2. Ecumenism has met with Disapproval for Decades
We shall not present the anti-canonical, anti-orthodox, anti-patristic, anti-conciliar activities that have occurred and continue to occur in our relations with old and new heresies, relations which should have resulted in the defrocking and conciliar condemnation of those who have transgressed the sacred canons and traditions. For many decades now holy elders, confessors, hierachs, clergy and monastics, wise and conscientious professors, as well as a large portion of the healthy faithful—and particularly the Holy Mountain—have sought and continue to seek our withdrawal from the so-called “World Council of Churches” (or better, “of Heresies”) as well as our condemnation of the pan-heresy of Ecumenism. Praiseworthily, the churches of Bulgaria and Georgia have already done this. This subject continues to agitate the consciences of all those who recognize the depth of the ecclesiological deviation these things represent.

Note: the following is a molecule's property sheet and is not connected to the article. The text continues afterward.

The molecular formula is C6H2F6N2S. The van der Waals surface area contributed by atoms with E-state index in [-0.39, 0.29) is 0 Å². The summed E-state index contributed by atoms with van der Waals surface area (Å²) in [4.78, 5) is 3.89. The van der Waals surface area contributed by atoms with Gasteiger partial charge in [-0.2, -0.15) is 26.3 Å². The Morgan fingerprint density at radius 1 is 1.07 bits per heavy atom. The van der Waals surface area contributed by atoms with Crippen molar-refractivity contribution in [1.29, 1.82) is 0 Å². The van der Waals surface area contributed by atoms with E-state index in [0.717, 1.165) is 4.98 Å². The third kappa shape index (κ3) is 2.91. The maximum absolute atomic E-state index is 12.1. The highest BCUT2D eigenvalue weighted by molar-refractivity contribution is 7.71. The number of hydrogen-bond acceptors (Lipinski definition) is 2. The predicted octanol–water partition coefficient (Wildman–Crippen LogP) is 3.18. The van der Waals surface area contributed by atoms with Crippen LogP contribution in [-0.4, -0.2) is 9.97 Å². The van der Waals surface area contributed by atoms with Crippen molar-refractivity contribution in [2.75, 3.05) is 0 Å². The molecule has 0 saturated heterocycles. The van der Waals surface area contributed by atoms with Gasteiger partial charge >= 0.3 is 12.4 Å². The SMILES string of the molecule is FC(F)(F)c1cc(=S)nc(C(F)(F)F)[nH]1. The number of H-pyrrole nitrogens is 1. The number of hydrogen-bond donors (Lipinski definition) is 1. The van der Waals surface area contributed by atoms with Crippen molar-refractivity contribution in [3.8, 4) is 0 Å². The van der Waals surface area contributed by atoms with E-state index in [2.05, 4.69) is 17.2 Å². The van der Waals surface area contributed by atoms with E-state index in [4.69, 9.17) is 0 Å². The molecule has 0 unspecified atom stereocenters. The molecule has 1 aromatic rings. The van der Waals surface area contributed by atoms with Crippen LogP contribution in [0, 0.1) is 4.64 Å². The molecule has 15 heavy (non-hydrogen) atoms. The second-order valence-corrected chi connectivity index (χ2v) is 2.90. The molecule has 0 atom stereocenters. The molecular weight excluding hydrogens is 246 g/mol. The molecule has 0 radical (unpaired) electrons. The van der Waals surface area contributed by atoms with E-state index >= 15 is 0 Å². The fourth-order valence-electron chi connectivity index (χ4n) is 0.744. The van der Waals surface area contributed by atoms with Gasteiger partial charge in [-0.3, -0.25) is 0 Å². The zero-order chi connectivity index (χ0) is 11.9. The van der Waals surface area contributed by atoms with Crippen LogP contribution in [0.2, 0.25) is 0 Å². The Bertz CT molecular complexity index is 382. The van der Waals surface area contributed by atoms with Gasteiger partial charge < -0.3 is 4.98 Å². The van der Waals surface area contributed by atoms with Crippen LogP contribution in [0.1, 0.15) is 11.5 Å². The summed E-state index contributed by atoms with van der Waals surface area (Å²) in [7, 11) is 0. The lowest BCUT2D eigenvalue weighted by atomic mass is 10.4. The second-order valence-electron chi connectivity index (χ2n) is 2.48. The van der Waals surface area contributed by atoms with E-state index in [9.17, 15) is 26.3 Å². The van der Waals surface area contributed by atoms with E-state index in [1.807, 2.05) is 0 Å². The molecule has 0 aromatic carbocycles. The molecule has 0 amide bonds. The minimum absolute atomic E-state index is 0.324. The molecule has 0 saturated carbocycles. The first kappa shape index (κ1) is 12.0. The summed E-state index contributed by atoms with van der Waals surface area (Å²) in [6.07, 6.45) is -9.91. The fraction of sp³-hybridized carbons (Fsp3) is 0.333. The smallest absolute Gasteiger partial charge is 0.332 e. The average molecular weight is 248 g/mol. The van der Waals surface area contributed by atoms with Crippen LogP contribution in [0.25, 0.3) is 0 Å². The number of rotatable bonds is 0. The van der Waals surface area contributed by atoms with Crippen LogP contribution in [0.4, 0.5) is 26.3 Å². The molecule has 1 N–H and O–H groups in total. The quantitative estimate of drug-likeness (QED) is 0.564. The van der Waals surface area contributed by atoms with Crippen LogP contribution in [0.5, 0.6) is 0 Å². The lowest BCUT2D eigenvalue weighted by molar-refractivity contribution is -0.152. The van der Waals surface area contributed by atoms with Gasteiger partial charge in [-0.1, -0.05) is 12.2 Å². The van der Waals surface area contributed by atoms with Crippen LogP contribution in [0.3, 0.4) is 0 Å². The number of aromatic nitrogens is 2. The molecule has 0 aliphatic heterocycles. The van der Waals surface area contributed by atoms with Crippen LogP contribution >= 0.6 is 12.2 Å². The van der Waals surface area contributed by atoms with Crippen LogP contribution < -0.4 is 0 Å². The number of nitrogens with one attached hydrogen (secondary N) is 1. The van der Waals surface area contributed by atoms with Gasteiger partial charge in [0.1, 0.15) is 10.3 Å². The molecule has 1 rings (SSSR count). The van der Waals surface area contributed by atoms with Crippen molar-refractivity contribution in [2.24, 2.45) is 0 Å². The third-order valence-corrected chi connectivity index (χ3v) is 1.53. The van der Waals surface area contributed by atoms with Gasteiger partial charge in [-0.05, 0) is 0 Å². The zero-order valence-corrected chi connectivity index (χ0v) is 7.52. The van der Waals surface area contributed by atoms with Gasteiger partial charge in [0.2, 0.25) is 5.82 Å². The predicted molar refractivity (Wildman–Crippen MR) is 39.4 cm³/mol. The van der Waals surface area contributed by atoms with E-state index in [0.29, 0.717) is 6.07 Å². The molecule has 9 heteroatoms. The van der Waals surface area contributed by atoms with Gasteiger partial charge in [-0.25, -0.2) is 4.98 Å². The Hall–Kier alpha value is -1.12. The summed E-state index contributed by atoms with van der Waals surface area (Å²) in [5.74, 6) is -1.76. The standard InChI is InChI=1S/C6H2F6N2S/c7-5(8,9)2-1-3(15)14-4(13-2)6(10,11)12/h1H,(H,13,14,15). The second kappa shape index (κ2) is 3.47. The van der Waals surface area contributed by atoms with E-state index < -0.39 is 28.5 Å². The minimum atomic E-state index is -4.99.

In order to express their longstanding unease and distress, the Synaxis of Orthodox Clergy and Monastics prepared and circulated the Confession of Faith against Ecumenism in 2009. This truly historic text was signed by a great number of hierarchs, hundreds of clergy and monastics, and thousands of the faithful, and includes the following subsections: 1) We maintain, irremovably and without alteration, everything that the Councils and the Fathers have instituted; 2) We proclaim that Roman Catholicism is a womb of heresies and fallacies; 3) The same things apply to an even greater degree to Protestantism, which as the offspring of Papism has inherited many heresies, but has also added many more; 4) The only way that our communion with heretics can be restored is if they renounce their delusion and repent, so that there may be a true union and peace: a union with the Truth, and not with delusion and heresy; 5) As long as the heterodox continue to remain in their errors, we avoid communion with them, especially in common prayer; 6) Up until the beginning of the 20th century, the Church has steadfastly and immutably maintained a dismissive and condemnatory stance towards all heresies; 7) This inter-Christian syncretism has now expanded into an inter-religious syncretism, which equates all the religions with the unique knowledge of and reverence for God and a Christ-like way of life – all revealed from on high by Christ; 8) We believe and confess that salvation is possible in Christ alone. The religions of the world, but also the various heresies, lead man to perdition; 9) There are of course collective responsibilities also, and chiefly in the ecumenist mindset of our hierarchs and theologians, towards the Orthodox body of the faithful and their individual flocks.